We are going to go slow to learn the proper technique, any additional advice?

Thanks Again,


TH
 

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Anyone else in here looking for a Concept 2 rower?I'll cut you a hell of a deal on one that has less than 5 hours on it.

My wife thought she wanted one too.:(
 

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Lizzie will ride free
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R.Rice said:
Anyone else in here looking for a Concept 2 rower?I'll cut you a hell of a deal on one that has less than 5 hours on it.

My wife thought she wanted one too.:(
Well I'd LOVE one, but I don't think I can afford yours. Oh, and I'm as far away as you can get in the lower 48.

Other bits of advice: most people who row on machines who have never been coached row at much too high a cadence. This is not cycling where "spin" is what your after. This is a rest going up the slide followed by an big effort going back. It's smooth but explosive. It's been a long time, but I'd guess you want to float up the slide for twice as long as the stroke (perhaps longer?). Also, you really want to think about relaxing up to the catch; you don't want to be spending effort going forward. When you "catch" you lock your back and drive with your legs as you start to lean back. You don't want to drive your legs without driving the oar. You see this error all the time too. Don't finish the stroke with your arms until pretty late -- way past the point where you would pull the oar into your legs. Drive hard at the "finish." You want to pull to the bitter end when you hit yourself. I'd guess you can find some good info on the web or with the Concept 2. But seriously, relax up the slide.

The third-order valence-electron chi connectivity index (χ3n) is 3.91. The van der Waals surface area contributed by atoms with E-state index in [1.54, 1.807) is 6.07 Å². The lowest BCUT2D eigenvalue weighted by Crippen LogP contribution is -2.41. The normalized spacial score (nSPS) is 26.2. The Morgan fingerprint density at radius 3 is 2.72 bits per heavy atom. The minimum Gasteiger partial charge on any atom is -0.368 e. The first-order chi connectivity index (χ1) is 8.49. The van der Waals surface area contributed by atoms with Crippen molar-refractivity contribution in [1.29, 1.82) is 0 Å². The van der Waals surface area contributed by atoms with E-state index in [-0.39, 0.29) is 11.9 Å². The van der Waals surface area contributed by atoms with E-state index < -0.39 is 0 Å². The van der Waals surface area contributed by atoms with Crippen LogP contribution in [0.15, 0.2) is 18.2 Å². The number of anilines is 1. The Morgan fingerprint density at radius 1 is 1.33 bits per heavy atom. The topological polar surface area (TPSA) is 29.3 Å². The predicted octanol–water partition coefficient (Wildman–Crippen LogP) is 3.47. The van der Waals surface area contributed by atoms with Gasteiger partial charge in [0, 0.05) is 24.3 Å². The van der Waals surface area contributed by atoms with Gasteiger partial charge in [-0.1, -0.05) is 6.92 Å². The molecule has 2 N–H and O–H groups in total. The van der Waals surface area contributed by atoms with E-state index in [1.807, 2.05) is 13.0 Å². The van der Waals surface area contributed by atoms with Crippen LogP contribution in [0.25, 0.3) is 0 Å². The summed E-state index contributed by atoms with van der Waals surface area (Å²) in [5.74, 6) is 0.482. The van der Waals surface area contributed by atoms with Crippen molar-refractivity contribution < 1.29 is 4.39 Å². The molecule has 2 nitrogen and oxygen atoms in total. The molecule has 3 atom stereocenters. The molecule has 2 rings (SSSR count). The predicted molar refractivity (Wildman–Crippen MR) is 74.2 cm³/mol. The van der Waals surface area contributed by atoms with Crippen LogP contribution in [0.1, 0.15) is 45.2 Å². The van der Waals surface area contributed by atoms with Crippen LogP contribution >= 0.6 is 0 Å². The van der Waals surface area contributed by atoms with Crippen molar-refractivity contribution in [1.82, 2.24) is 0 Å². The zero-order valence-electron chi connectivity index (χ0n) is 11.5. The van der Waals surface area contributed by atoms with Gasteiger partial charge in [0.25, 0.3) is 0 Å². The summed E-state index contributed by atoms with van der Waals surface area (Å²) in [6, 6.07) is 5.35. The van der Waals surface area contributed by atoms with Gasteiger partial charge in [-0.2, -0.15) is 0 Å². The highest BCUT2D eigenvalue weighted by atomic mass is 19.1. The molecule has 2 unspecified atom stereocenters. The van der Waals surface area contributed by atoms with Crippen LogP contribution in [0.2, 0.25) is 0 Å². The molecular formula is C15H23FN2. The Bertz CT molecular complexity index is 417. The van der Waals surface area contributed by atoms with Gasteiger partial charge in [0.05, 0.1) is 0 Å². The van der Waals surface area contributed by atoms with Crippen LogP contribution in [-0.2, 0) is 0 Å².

OK last thing: if there is a local crew near you, just ask the coach if you can watch a practice.

Have fun.
 

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Truth Hurts said:
Has anyone had any experience with the Concept2 indoor rower? Thoughts on using indoor rowing as a method of cross training when the weather sucks? My wife thinks she wants one, I just want to make sure that it won't become a place to hang clothes;)

TH
I've got a Model D, it is a really great piece of cross training gear, especially when the weather outside is adverse for cycling (We had a loooong winter here in middle Europe).

I have to agree with J, a modest cadence with a medium drag factor is the best way to start. I even recommend doing some time without strapping in, it helps you learn not to lean to far back.

If you are a techno geek in anyway, you can use a PC/Laptop with RowPro software as a training aid (or race others online). They just upgraded to V2.0 and it will set you back 100 bucks, but I rarely row without it.

I recommend visiting concept2's own forum for more advice.

If it does become a place for hanging clothes, don't worry. C2s hold their value extremely well. :rolleyes:
 

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good thread. w're looking to buy a rower: Kettler, Concept2, or Water Rower....